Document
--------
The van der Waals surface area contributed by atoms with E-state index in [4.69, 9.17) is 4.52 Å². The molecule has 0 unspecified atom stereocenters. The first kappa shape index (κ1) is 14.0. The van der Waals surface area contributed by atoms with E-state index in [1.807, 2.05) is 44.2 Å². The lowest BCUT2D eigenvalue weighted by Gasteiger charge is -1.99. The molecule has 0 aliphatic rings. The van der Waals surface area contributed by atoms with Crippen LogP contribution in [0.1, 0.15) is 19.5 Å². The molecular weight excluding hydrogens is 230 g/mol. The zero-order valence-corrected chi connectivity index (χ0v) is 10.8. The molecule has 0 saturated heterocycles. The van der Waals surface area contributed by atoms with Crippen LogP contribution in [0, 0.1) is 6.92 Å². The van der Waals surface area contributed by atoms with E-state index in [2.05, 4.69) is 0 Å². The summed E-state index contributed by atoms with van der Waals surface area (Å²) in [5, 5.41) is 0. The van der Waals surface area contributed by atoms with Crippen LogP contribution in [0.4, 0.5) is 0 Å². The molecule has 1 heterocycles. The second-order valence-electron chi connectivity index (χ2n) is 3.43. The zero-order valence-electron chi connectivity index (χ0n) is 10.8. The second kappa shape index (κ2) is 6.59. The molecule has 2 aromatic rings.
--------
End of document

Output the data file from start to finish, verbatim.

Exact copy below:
The van der Waals surface area contributed by atoms with E-state index in [4.69, 9.17) is 4.52 Å². The molecule has 0 unspecified atom stereocenters. The first kappa shape index (κ1) is 14.0. The van der Waals surface area contributed by atoms with E-state index in [1.807, 2.05) is 44.2 Å². The lowest BCUT2D eigenvalue weighted by Gasteiger charge is -1.99. The molecule has 0 aliphatic rings. The van der Waals surface area contributed by atoms with Crippen LogP contribution in [0.1, 0.15) is 19.5 Å². The molecular weight excluding hydrogens is 230 g/mol. The zero-order valence-corrected chi connectivity index (χ0v) is 10.8. The molecule has 0 saturated heterocycles. The van der Waals surface area contributed by atoms with Crippen LogP contribution in [0, 0.1) is 6.92 Å². The van der Waals surface area contributed by atoms with E-state index in [2.05, 4.69) is 0 Å². The summed E-state index contributed by atoms with van der Waals surface area (Å²) in [5, 5.41) is 0. The van der Waals surface area contributed by atoms with Crippen LogP contribution in [0.4, 0.5) is 0 Å². The molecule has 1 heterocycles. The second-order valence-electron chi connectivity index (χ2n) is 3.43. The zero-order valence-electron chi connectivity index (χ0n) is 10.8. The second kappa shape index (κ2) is 6.59. The molecule has 2 aromatic rings.